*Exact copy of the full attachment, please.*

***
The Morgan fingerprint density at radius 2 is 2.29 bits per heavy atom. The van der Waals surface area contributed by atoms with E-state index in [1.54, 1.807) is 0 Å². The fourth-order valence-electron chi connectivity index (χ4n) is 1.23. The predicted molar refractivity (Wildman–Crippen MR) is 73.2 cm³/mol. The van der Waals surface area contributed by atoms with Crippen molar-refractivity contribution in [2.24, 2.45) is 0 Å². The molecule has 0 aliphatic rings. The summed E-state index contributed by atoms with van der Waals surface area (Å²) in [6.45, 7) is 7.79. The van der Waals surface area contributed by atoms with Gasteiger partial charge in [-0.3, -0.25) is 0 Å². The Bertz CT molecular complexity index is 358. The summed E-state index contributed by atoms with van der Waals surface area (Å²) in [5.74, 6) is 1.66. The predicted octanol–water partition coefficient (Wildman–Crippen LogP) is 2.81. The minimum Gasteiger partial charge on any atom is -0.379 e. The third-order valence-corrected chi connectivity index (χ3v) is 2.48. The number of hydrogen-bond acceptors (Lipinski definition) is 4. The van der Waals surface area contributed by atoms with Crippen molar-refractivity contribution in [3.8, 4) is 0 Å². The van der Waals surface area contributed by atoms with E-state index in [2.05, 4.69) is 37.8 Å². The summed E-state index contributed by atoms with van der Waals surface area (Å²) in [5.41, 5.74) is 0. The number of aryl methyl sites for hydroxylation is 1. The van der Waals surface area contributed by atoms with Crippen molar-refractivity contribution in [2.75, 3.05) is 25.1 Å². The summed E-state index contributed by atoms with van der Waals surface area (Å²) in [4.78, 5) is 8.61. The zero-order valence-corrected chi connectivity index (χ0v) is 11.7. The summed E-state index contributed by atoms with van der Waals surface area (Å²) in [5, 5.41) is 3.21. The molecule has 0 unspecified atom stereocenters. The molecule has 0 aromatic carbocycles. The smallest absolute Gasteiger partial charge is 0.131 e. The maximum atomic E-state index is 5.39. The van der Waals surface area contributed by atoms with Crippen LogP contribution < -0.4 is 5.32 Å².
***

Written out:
The Morgan fingerprint density at radius 2 is 2.29 bits per heavy atom. The van der Waals surface area contributed by atoms with E-state index in [1.54, 1.807) is 0 Å². The fourth-order valence-electron chi connectivity index (χ4n) is 1.23. The predicted molar refractivity (Wildman–Crippen MR) is 73.2 cm³/mol. The van der Waals surface area contributed by atoms with Crippen molar-refractivity contribution in [2.24, 2.45) is 0 Å². The molecule has 0 aliphatic rings. The summed E-state index contributed by atoms with van der Waals surface area (Å²) in [6.45, 7) is 7.79. The van der Waals surface area contributed by atoms with Gasteiger partial charge in [-0.3, -0.25) is 0 Å². The Bertz CT molecular complexity index is 358. The summed E-state index contributed by atoms with van der Waals surface area (Å²) in [5.74, 6) is 1.66. The predicted octanol–water partition coefficient (Wildman–Crippen LogP) is 2.81. The minimum Gasteiger partial charge on any atom is -0.379 e. The third-order valence-corrected chi connectivity index (χ3v) is 2.48. The number of hydrogen-bond acceptors (Lipinski definition) is 4. The van der Waals surface area contributed by atoms with Crippen molar-refractivity contribution in [3.8, 4) is 0 Å². The van der Waals surface area contributed by atoms with E-state index in [2.05, 4.69) is 37.8 Å². The summed E-state index contributed by atoms with van der Waals surface area (Å²) in [5.41, 5.74) is 0. The number of aryl methyl sites for hydroxylation is 1. The van der Waals surface area contributed by atoms with Crippen molar-refractivity contribution in [2.75, 3.05) is 25.1 Å². The summed E-state index contributed by atoms with van der Waals surface area (Å²) in [4.78, 5) is 8.61. The zero-order valence-corrected chi connectivity index (χ0v) is 11.7. The summed E-state index contributed by atoms with van der Waals surface area (Å²) in [5, 5.41) is 3.21. The molecule has 0 unspecified atom stereocenters. The molecule has 0 aromatic carbocycles. The smallest absolute Gasteiger partial charge is 0.131 e. The maximum atomic E-state index is 5.39. The van der Waals surface area contributed by atoms with Crippen LogP contribution < -0.4 is 5.32 Å².